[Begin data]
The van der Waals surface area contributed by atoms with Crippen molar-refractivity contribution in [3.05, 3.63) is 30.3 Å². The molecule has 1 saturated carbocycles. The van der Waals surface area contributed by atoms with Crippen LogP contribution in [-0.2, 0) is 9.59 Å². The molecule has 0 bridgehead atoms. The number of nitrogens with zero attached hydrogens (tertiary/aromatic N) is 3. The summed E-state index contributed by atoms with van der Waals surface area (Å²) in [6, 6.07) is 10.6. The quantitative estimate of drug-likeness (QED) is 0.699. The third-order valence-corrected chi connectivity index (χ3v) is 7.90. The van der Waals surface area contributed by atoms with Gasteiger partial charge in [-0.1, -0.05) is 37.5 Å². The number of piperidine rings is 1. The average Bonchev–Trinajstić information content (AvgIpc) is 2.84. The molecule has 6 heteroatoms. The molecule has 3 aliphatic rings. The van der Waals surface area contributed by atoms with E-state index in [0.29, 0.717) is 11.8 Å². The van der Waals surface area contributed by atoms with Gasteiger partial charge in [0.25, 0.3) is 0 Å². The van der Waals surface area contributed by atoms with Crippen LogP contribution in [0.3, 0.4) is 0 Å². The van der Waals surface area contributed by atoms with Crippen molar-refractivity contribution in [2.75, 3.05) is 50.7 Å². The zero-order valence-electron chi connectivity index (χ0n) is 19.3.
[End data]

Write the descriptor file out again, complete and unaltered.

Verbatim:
The van der Waals surface area contributed by atoms with Crippen molar-refractivity contribution in [3.05, 3.63) is 30.3 Å². The molecule has 1 saturated carbocycles. The van der Waals surface area contributed by atoms with Crippen LogP contribution in [-0.2, 0) is 9.59 Å². The molecule has 0 bridgehead atoms. The number of nitrogens with zero attached hydrogens (tertiary/aromatic N) is 3. The summed E-state index contributed by atoms with van der Waals surface area (Å²) in [6, 6.07) is 10.6. The quantitative estimate of drug-likeness (QED) is 0.699. The third-order valence-corrected chi connectivity index (χ3v) is 7.90. The van der Waals surface area contributed by atoms with Gasteiger partial charge in [-0.1, -0.05) is 37.5 Å². The number of piperidine rings is 1. The average Bonchev–Trinajstić information content (AvgIpc) is 2.84. The molecule has 6 heteroatoms. The molecule has 3 aliphatic rings. The van der Waals surface area contributed by atoms with E-state index in [0.29, 0.717) is 11.8 Å². The van der Waals surface area contributed by atoms with Gasteiger partial charge in [0.25, 0.3) is 0 Å². The van der Waals surface area contributed by atoms with Crippen LogP contribution in [0.3, 0.4) is 0 Å². The van der Waals surface area contributed by atoms with Crippen molar-refractivity contribution in [2.75, 3.05) is 50.7 Å². The zero-order valence-electron chi connectivity index (χ0n) is 19.3.